There are many military and veteran pro bono opportunities available to meet your interests and practice area. For example, if you are interested in litigation experience, you may consider defending a service member or veteran in an eviction matter.
In a pro bono engagement, I defended a POW Vietnam War veteran from a no-fault eviction from his month-to-month lease. He lived with his wife, daughter, and mother-in-law. When I first met him, he was distraught because the landlord demanded that they vacate the premises before his daughter could complete the school year. The landlord was seeking thousands in damages. In the end, we arranged for him and his family to remain on the premises until the end of his daughter’s school year. We also obtained a full refund of the security deposit (and paid no damages), assisted him in buying his first home, and found an organization to cover his moving costs.
There are many non-litigation opportunities available. For example, attorneys may assist veterans with discharge upgrades. Representation regarding a bad conduct discharge from the military for conditions related to PTSD from military sexual trauma or combat requires a written brief but does not require an oral argument.
Attorneys may assist veterans in receiving service-connected disability compensation for medical conditions related to their military service. This representation requires completing forms, obtaining the necessary evidence to support the claim, and preparing the veterans for medical exams. Finally, qualified veterans and survivors are eligible for unique benefits if they require help with daily activities.
The VA requires attorneys to obtain VA accreditation to assist with a VA benefits claim, but that process is not complicated and does not require an exam. Representation generally requires completing forms and developing necessary medical, income, and expense evidence.
Finding Pro Bono Opportunities
Consider seeking military and veteran pro bono opportunities from organizations that provide mentoring and training. You will know that you are providing quality legal services and gaining the necessary experience and expertise needed.
The following list is an example of some of the military and veteran pro bono opportunities available.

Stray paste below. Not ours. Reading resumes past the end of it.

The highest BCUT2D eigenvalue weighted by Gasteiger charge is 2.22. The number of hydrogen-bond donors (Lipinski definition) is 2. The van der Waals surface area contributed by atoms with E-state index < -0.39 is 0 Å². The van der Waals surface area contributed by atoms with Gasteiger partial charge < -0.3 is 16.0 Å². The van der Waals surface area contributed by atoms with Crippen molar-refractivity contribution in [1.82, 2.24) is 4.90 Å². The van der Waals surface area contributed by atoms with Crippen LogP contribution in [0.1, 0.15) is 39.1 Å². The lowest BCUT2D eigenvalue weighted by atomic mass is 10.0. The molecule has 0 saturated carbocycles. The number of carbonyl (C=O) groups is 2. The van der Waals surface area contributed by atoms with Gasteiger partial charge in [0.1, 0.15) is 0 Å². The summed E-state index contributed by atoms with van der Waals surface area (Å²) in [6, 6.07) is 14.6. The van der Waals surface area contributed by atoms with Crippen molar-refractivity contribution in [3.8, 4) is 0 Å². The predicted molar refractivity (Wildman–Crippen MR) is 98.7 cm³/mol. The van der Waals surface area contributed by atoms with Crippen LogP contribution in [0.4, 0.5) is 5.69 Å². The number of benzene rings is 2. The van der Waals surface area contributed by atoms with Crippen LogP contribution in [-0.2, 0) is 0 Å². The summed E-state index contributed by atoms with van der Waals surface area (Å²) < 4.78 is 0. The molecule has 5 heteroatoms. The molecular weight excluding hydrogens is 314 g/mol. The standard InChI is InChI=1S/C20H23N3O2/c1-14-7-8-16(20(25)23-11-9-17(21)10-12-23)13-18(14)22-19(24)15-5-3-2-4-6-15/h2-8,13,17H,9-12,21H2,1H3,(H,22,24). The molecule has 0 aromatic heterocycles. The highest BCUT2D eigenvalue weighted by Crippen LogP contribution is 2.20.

The ABA’s Standing Committee on Legal Assistance for Military Personnel manages the Military Pro Bono Project, which accepts civil case referrals from military attorneys on behalf of junior-enlisted, active-duty military personnel and places them with pro bono attorneys.
VLS offers free legal services and counseling to low-income military veterans throughout Massachusetts and serves approximately 700 veterans each year. VLS staff attorneys work closely with their pro bono partners and provide free professional development opportunities about veteran-specific legal matters throughout the year.
TVC runs several nationwide pro bono programs. One supplies representation before the US Court of Appeals for Veterans Claims for veterans who had claims unjustly denied by the VA.
Another program affords pro bono representation to veterans who have received an Other Than Honorable Discharge due to conduct related to PTSD, traumatic brain injury, military sexual trauma, or other mental health issues.
TVC provides training and ongoing mentorship to its volunteer attorneys.
Established by the Veterans Legal Clinic (VLC) at the Legal Services Center of Harvard Law School, VLC screens and refers veterans seeking discharge upgrades to private attorneys and then provides them with ongoing support and resources throughout the case.
Providing military and veteran pro bono services benefits the community and offers interesting, rewarding, and substantive legal work. As a new attorney, this may be the perfect way to fulfill your responsibility to give back to the community.